Jaren: Yeah. Something that you do, I think better than most is you don't say an emphatic “This is the way you have to do it,” unless you really know emphatically this is the way that you need to do it. You say, “Here are all the options. Here are the pros and cons and ultimately make the best decision for yourself.” And I like that a lot. I think that that's healthier.

And I don't know what it is, but a lot of these influencers and super-rich people and famous people, we idolize them a lot. And I don't know if it's like, biological or evolutionary, because we had a tribe and there was always like a tribe leader or something. We're looking for that overarching supreme figure to like worship, essentially.

But I like how you always keep it honest and how you always keep it real and just say, “Hey, I'm just a normal guy. And here's all the information. There's nothing special about this. If I can do it, you can do it too.” And yeah, I just really like that about REtipster’s content.

Seth: Thanks, man. That's good to hear. Cool. Well, is there anything else we want to talk about with regard to this?

Jaren: No, I think it’s time for our end of episode question.

Seth: So, the question is this. Everyone hears discussions that they consider boring. What topic can put you to sleep faster than any other?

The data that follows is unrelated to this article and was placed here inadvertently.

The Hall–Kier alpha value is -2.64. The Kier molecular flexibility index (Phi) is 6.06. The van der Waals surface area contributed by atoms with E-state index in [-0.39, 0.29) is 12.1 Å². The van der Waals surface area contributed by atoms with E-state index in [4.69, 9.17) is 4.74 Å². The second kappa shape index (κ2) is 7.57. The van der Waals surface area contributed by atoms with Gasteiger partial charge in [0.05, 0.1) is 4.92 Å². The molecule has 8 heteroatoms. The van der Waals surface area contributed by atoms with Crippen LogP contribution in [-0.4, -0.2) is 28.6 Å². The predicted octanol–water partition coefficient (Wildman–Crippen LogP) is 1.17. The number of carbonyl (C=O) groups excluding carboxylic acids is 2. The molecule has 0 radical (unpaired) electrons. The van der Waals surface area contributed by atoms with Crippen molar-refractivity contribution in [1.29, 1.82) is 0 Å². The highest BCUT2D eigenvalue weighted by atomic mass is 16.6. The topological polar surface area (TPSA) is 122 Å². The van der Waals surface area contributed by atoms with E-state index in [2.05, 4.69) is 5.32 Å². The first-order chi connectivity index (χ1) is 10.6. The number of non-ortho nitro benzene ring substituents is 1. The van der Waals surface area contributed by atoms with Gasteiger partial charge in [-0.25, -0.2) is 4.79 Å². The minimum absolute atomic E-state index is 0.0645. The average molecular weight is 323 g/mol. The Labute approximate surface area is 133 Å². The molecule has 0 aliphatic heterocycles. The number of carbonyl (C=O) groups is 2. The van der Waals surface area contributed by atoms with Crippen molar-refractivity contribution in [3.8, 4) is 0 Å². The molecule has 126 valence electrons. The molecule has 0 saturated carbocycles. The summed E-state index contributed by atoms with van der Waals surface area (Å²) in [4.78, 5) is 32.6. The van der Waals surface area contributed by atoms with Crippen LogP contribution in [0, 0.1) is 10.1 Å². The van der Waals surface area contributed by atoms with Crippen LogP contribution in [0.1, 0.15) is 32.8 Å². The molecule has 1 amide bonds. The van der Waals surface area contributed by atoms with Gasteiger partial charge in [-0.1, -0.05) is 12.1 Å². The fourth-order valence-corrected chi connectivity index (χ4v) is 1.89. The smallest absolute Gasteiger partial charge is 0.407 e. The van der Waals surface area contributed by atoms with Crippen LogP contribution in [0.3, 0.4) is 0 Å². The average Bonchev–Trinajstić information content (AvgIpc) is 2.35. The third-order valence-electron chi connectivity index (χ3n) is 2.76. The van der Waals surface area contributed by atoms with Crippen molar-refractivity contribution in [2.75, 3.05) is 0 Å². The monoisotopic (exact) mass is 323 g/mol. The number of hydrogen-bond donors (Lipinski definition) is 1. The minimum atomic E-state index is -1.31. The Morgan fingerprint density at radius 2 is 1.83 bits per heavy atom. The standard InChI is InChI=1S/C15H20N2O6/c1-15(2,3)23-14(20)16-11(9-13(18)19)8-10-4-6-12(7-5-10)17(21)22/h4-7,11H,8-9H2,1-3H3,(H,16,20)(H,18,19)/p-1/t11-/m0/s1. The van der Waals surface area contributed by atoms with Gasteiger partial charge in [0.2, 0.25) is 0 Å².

Jaren: Probably for me, it would be math. I don't find math interesting at all.

Seth: Literally anything that involves numbers, addition, subtraction?

Jaren: Outside of money. I feel like math makes the most sense in the context of finance, but in school, they don't teach it in the context of finance at all.

Seth: Isn't that crazy? That's like so backward. It's like the most basic purpose of math is understanding money. Maybe not the only one, but you would think that would be part of the conversation in school.

Jaren: Yeah. I don't know. I don't get it, but I know that in math class, there were math geniuses and stuff that would geek out about this stuff and they would be like, “Yeah, everything in life is math. Music is just math.” And I know it's all true, but that view of the world, that window into the house of life, I find extremely boring. Like I would much rather look at it from the view of art and other things. So, for me, math is kind of like…